One thing with American music is the fact that it evolves very fast. You listen to an artist today, and next year, when he comes out with a new album, the style is radically different from what it was the previous year. In the last decade and a half, though, the music evolved so fast that the rest of the world couldn’t keep pace. The end product is music that the rest of the world can’t relate to. And while one thinks that all Americans will be able to relate to any music that is American, it is shocking to hear that even many Americans aren’t relating to their own modern music. What do you expect of the rest of the world?

The moment the world failed to see the essence of American contemporary music, a void was created. Here in Africa, the youth, empowered by computers and software, started occupying the voids American music created. They made music that local folks could relate to. In the radio stations, they took over the airwaves. I watched on BBC television when Tiwa Savage, Nigerian music diva, talked proudly of how Nigerian music successfully took over the radio stations from “foreign music.” She was saying what all of us had known for over a decade.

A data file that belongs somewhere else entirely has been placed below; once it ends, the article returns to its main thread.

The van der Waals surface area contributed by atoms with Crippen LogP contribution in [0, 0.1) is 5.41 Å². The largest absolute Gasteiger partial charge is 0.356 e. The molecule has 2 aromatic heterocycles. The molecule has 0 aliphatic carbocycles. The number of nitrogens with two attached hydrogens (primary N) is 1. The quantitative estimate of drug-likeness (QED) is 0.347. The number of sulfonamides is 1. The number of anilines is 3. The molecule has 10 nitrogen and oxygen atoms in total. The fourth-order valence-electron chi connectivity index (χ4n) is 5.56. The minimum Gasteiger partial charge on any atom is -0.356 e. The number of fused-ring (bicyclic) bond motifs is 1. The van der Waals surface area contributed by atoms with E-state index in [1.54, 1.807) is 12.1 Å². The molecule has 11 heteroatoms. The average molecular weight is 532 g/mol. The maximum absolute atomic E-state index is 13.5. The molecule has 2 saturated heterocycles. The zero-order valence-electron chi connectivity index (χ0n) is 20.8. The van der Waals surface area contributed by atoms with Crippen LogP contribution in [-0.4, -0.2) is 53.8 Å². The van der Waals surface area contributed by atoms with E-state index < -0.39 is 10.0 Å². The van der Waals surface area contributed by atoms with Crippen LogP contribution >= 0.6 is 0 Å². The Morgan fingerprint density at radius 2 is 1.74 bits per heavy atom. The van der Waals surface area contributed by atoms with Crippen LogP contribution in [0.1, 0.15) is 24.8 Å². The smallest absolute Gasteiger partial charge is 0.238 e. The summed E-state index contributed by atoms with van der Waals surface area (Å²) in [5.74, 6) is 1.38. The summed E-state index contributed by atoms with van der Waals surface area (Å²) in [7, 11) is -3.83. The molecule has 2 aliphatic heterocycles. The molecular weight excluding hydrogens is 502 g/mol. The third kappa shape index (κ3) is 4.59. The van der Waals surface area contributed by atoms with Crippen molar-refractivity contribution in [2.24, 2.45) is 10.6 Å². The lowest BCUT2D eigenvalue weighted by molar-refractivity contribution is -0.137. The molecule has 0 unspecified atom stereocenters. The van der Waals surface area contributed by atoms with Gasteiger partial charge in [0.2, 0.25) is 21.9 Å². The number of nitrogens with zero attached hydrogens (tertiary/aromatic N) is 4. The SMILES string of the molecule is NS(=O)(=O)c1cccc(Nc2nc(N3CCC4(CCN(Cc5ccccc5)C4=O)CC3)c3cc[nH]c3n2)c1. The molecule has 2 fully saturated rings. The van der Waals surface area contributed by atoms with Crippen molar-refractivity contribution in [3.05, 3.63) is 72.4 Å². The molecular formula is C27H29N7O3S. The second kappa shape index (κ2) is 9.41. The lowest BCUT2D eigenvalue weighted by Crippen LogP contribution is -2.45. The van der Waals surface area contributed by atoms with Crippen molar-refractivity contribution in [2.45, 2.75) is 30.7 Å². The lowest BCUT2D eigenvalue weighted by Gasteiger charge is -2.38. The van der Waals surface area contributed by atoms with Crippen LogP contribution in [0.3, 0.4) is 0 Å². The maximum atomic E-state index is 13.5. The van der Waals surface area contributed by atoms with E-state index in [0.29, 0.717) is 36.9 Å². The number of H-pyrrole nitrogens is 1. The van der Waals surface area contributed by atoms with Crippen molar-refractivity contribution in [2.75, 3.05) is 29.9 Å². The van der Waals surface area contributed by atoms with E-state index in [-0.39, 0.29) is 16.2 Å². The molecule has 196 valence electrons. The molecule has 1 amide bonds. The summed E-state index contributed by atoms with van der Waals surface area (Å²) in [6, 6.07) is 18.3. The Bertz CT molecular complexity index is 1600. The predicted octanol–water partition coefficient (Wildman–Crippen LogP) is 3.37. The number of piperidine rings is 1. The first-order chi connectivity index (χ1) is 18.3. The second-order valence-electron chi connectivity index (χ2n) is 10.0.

If music made America very visible to the rest of the world, it is only natural that the rare presence of American music abroad would mean that American greatness is at the point of disappearing behind the corner. Out of sight is out of mind.  

Saturday, July 21, 2018

Music and Your Community